RACHEL DAVID: You may need to wait.
RACHEL DAVID: But it’s not, it’s not an optional part of the law.
CASSIE MCCULLAGH: Okay. Now let’s hear from Steve, who’s in Picnic Point and he really wants to ask about cataract surgery. Good morning Steve.
CALLER STEVE: Yeah, good morning. My question is for the confusion to be straightened out, I have had health insurance all my life and I’m covered for eye surgery. I just recently had to have cataract surgery and then I was told I wasn’t covered. Now I was $10,000 out of pocket. Now if cataract surgery isn’t eye surgery, what would you call it?
RACHEL DAVID: Look I think Steve this is one of, exactly one of the problems that the reforms are designed to address. I’m really sorry to hear that you had what’s an obviously bad experience. Cataract surgery is one of the more high risk, high cost things that the health- health funds cover and the waitlists in the public system are very long, if in fact it’s offered at all. And really this is exactly the problem that the classification system is designed to fix. So I’m sorry that you had a bad experience but hopefully this, as a result of the reforms and health fund efforts to improve communication direct to customers, this sort of thing will be much less common.
CASSIE MCCULLAGH: Seven- what did he say? $10,000 Steve that’s a lot of money isn’t it.
CALLER STEVE: You’re telling me. Well I have one more- they’ve done eye and I’m going to have the other eye done next week. I was told I’ll be legally blind if I don’t do it within the 12 months so I couldn’t wait.
CALLER STEVE: I had to have done straight away.
RACHEL DAVID: I think Cassie the other thing that’s worth mentioning here is another phase of the reforms that the Government has foreshadowed is a website to help consumers and their GP in the referral process to get them to lower charging private specialists. And for cataract surgery that’s something that might be quite significant as well. So it’s a work in progress. I think the announcement’s only just been made that the federal government intends to invest in this. But it will encourage specialists that charge low or no gap to put their details up online. And I think that it’s an important development for people seeking elective surgery.
CASSIE MCCULLAGH: Now there is some concern from people that on Monday they will find out that they’re no longer covered for things that they had been before and they will face waiting lists. Do you know if that will be the case?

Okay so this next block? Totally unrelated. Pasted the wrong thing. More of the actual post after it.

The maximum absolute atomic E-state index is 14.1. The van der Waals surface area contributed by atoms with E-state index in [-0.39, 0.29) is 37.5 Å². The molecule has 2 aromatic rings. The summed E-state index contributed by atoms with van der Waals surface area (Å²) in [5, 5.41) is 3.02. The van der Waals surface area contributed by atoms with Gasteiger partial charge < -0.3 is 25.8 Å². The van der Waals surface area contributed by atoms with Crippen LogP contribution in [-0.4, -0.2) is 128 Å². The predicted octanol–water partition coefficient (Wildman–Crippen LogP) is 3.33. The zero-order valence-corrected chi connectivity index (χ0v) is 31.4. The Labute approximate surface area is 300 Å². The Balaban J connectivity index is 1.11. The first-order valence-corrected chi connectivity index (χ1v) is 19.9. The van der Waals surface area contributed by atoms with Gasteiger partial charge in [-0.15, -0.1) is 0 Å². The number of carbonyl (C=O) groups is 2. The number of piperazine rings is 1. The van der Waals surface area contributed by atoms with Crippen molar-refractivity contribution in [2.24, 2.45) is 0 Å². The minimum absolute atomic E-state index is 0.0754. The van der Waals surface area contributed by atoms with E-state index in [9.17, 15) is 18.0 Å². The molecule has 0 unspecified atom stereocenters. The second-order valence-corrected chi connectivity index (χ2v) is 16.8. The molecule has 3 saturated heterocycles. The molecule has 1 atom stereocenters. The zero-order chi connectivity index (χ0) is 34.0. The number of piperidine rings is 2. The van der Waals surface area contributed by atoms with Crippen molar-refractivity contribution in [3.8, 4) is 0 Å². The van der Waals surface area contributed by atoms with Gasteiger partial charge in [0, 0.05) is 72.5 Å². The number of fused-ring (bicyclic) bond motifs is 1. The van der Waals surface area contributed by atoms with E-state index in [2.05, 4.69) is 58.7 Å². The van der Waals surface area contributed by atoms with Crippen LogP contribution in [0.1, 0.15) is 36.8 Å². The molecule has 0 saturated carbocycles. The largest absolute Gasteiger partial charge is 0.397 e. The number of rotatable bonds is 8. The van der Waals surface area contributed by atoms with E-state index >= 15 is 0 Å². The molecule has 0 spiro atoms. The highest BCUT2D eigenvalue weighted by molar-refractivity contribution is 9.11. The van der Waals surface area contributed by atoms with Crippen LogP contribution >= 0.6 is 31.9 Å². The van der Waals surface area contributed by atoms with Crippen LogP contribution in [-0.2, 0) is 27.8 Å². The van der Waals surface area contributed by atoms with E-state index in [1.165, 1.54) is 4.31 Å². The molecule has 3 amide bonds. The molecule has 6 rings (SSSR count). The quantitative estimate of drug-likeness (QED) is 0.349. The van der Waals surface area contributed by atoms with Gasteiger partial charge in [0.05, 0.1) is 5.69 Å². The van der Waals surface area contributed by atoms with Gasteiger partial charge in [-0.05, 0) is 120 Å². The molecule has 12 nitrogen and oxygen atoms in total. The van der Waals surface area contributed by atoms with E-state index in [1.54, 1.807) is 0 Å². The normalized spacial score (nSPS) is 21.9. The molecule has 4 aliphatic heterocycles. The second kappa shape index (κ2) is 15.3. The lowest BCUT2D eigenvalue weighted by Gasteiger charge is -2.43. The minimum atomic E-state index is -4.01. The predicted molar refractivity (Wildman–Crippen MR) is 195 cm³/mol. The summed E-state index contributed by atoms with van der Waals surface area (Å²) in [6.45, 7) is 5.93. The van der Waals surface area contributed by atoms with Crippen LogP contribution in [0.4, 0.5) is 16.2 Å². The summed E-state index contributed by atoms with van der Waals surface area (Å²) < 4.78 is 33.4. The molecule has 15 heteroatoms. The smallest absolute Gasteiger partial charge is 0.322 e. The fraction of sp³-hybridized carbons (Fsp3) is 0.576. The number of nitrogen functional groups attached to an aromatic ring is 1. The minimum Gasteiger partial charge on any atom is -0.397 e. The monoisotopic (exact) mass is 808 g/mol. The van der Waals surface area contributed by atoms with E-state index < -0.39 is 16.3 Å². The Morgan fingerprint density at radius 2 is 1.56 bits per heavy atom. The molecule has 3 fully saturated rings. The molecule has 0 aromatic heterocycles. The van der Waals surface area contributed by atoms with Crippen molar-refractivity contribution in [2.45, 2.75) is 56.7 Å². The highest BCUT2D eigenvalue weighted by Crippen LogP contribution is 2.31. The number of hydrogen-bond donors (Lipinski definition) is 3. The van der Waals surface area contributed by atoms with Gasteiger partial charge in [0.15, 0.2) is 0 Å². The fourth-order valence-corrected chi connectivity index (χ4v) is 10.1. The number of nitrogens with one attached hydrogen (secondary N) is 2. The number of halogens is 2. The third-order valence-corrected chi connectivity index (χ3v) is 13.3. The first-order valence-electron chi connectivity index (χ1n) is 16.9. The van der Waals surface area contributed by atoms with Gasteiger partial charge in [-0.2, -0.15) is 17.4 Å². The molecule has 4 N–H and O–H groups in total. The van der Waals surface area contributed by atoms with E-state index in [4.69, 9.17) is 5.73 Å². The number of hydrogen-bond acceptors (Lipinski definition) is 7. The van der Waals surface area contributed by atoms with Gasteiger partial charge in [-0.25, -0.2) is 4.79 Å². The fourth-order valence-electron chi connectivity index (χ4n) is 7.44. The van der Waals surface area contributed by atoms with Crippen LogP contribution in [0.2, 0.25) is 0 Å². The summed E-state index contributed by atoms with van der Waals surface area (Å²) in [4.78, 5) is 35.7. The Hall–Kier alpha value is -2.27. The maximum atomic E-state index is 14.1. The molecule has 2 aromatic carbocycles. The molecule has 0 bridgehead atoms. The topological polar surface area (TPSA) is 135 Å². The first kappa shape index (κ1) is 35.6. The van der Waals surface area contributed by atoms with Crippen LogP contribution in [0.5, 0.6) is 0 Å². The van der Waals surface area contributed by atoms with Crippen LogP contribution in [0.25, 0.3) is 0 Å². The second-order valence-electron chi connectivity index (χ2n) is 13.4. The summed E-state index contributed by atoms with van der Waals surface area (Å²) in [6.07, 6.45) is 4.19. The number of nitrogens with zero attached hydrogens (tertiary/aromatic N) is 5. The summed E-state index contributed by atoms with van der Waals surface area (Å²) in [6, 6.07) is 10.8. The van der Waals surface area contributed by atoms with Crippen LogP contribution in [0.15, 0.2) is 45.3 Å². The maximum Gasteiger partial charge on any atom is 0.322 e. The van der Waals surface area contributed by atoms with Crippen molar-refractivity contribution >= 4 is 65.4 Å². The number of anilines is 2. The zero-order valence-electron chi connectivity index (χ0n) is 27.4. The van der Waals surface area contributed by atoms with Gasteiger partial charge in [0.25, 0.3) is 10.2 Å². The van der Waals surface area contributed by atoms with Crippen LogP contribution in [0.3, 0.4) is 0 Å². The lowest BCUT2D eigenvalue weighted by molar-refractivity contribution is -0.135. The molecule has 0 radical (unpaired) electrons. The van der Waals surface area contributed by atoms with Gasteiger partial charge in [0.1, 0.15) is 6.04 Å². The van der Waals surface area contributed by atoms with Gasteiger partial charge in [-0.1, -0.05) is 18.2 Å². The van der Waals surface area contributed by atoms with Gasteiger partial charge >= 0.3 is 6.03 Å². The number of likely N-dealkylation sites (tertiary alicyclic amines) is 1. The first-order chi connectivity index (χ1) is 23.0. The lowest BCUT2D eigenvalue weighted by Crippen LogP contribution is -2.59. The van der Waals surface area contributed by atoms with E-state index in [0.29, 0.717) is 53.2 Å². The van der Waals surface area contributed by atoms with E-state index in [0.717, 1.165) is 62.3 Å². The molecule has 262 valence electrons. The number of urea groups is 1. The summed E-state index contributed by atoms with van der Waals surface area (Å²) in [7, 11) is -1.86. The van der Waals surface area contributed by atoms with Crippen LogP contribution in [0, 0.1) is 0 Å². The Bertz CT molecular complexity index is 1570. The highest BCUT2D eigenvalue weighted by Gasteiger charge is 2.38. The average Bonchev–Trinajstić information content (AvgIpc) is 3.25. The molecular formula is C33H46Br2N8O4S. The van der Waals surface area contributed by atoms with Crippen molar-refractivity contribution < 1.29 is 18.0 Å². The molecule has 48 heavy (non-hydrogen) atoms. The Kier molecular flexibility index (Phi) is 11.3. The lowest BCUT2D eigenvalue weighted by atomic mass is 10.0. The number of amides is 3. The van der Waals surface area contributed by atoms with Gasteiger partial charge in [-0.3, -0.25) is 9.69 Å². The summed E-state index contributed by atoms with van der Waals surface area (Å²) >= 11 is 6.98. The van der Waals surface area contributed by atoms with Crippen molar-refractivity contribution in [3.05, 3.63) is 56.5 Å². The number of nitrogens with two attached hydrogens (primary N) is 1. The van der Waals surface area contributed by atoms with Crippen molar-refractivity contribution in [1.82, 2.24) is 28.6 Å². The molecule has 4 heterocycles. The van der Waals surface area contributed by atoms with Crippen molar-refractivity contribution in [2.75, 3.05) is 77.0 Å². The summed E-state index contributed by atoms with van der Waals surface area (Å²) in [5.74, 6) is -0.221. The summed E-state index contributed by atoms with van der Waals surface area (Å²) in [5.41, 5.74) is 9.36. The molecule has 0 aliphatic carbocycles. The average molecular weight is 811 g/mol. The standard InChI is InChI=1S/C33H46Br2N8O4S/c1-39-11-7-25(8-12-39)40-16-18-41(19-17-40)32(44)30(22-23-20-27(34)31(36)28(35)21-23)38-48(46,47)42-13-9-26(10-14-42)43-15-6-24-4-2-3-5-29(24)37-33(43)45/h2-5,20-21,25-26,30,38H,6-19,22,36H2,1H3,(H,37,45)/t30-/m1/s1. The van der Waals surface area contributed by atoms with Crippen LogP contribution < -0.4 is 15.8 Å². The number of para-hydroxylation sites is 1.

RACHEL DAVID: Look I think as much as possible this system has been designed to mirror the products that are already in the market and what’s already there. And so there are a large number of people that already have top hospital cover. For example, there’s a lot of people in that bucket, there’s a large number of people who have a more basic level of cover so not much is going to change for most people. For some people that have had products with exclusions, they may be different. But there- if- but there is no compulsion on people to move to a product where there are- where there’s more of an exclusion so I would suggest that that’s not going to happen. For people that are confused about any communication that they get as a result of this process, the first thing they should do is call their health fund. Then if they’re still not happy they should call the private- or contact the Private Health Insurance Ombudsman which is setting up a website called A lot more resources are going to be put into that website as a result of this process so that they’ll be able to use it to better compare products that meet their needs and also, if they’re still not happy, they’ll be able to call in and get their complaint resolved.
CASSIE MCCULLAGH: Okay is the second line after going the insurer. Look, as you would imagine Dr Rachel David there are a zillion people who’d like to ask you questions and we’ve got them pouring in on our text line – we might have to come back and revisit this. But thank you very much, too, for being available for us and for taking these questions without notice. So…
RACHEL DAVID: Pleasure Cassie.
CASSIE MCCULLAGH: Thank you very much for that. Dr Rachel David is the Chief Executive of Private Health Care Australia peak body representing that private health funds in Australia.